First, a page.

Environmental Stewardship

Like most business and families we serve, MID takes earth-friendly actions every day. From procuring clean, renewable resources in our power mix and recycling many of the materials we use every day to encouraging energy conservation and being smart stewards of our water resources, these actions help make our community a greener, healthier, and more comfortable place to live. Learn more about some of our stewardship projects currently underway.

Lower Tuolumne River Habitat Restoration Program

In December 2023, MID and Turlock Irrigation District and the San Francisco Pacific Utilities Commission (SFPUC) launched a collaborative, holistic habitat restoration program for the lower Tuolumne River to improve the health and long-term recovery of the fishery and local communities it serves.

This self-funded, $80 million collaboration exemplifies the power of public-private partnerships in making critical, lasting improvements to ecosystem and community health along California waterways, like the Tuolumne River.

MID, TID and the SFPUC selected the nonprofit River Partners, California’s leading riverway restoration organization, to lead planning and restoration for the multi-year effort. Boasting a 25-year track record of innovative and effective river and floodplain restoration throughout the Central Valley and across the state, River Partners will lead a multi-disciplinary team of biologists, ecologists, and other technical experts in the planning and design needed to implement the restoration.

Outcomes to Boost River Health

Through the end of 2024, River Partners will design a series of restoration projects along the lower Tuolumne River and its floodplain from Don Pedro Reservoir downstream to the San Joaquin River that will improve conditions for salmon and other native aquatic species.

By 2030, project partners aim to develop 77 acres of suitable salmon rearing and floodplain habitat and add approximately 100,000 tons of gravel in specific river reaches for optimal salmon spawning and rearing.

Once implemented, proposed in-stream and floodplain-restoration efforts will positively impact overall ecosystem health of the Tuolumne River and populations of endangered salmon that call the river home. This comprehensive restoration plan will advance a holistic approach to creating better river conditions for fish, including the addition of gravel to increase vital spawning habitat and restoring historic floodplain areas along the river to improve important feeding, rearing, and migration conditions. The restored floodplains will also recharge critical groundwater supplies and boost river and fish health.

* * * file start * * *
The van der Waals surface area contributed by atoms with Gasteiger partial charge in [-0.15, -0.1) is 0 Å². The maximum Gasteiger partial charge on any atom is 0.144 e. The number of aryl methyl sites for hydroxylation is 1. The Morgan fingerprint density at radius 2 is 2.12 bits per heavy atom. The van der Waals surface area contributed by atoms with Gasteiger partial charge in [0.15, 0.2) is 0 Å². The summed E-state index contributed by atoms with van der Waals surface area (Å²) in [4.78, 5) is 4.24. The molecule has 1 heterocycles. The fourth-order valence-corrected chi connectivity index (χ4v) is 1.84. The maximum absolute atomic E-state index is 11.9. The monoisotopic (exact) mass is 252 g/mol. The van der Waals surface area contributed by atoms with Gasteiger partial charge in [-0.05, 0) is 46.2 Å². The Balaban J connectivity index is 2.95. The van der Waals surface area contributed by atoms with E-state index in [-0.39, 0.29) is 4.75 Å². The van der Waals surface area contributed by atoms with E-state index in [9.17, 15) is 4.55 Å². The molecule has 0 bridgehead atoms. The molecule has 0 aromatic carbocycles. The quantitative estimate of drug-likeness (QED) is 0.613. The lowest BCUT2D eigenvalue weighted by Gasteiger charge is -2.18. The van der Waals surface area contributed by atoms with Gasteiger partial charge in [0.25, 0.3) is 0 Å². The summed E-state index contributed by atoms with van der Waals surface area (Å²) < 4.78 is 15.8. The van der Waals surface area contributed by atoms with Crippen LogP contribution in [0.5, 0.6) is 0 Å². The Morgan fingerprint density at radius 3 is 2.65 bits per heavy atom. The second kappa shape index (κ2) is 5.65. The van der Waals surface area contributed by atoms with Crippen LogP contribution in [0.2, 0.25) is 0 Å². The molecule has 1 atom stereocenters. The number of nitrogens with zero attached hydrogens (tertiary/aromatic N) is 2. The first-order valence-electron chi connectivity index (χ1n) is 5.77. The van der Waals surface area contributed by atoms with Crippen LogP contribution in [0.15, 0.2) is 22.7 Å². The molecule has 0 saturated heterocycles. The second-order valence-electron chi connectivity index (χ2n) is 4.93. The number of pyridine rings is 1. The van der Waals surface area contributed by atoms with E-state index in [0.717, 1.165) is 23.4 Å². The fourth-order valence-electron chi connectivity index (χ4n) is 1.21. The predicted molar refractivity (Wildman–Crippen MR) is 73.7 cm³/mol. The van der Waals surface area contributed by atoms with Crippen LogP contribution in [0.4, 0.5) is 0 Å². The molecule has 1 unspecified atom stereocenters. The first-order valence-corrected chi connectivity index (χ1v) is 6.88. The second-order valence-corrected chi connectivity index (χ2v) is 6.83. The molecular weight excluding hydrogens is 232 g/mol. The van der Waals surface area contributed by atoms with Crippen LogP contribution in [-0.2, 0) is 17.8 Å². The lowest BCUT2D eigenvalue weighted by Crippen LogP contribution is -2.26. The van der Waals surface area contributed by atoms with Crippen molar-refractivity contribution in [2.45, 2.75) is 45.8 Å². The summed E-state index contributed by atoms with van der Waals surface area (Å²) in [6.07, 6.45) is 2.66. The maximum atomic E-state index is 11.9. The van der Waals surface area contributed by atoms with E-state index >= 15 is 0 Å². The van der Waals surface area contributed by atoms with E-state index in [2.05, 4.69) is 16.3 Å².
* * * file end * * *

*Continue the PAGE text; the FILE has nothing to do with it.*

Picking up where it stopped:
Project leads also anticipate that the proposed multi-year restoration will increase water-supply reliability for water users over the long term, which will support the region’s thriving farming economy and agriculture-related jobs.

To ensure program success, partners will seek input from a diverse assortment of community groups and interests, including elected officials, agencies, private landowners, regional water managers and users, conservation groups, and Native American Tribes.

Tuolumne River Mainstem Channel Restoration Upstream of Old La Grange Bridge Project

Located within the lower Tuolumne River upstream of the Old La Grange Bridge near the town of La Grange, California, this project aims to provide spawning and in-channel habitat that improves the productivity of fall-run Chinook salmon and rainbow trout (O.mykiss). Additional goals include providing gravel for replenishment of downstream riffles as gravel is naturally transported downstream over time.

Clean, washed gravel will be added to the Lower Tuolumne River in the form of riffles and gravel bars. In addition to creation of spawning habitat, large wood features and boulder clusters will be added to increase in-channel habitat complexity and diversity, improving habitat for juvenile salmon and trout.

OLGB Project Fact Sheet (PDF)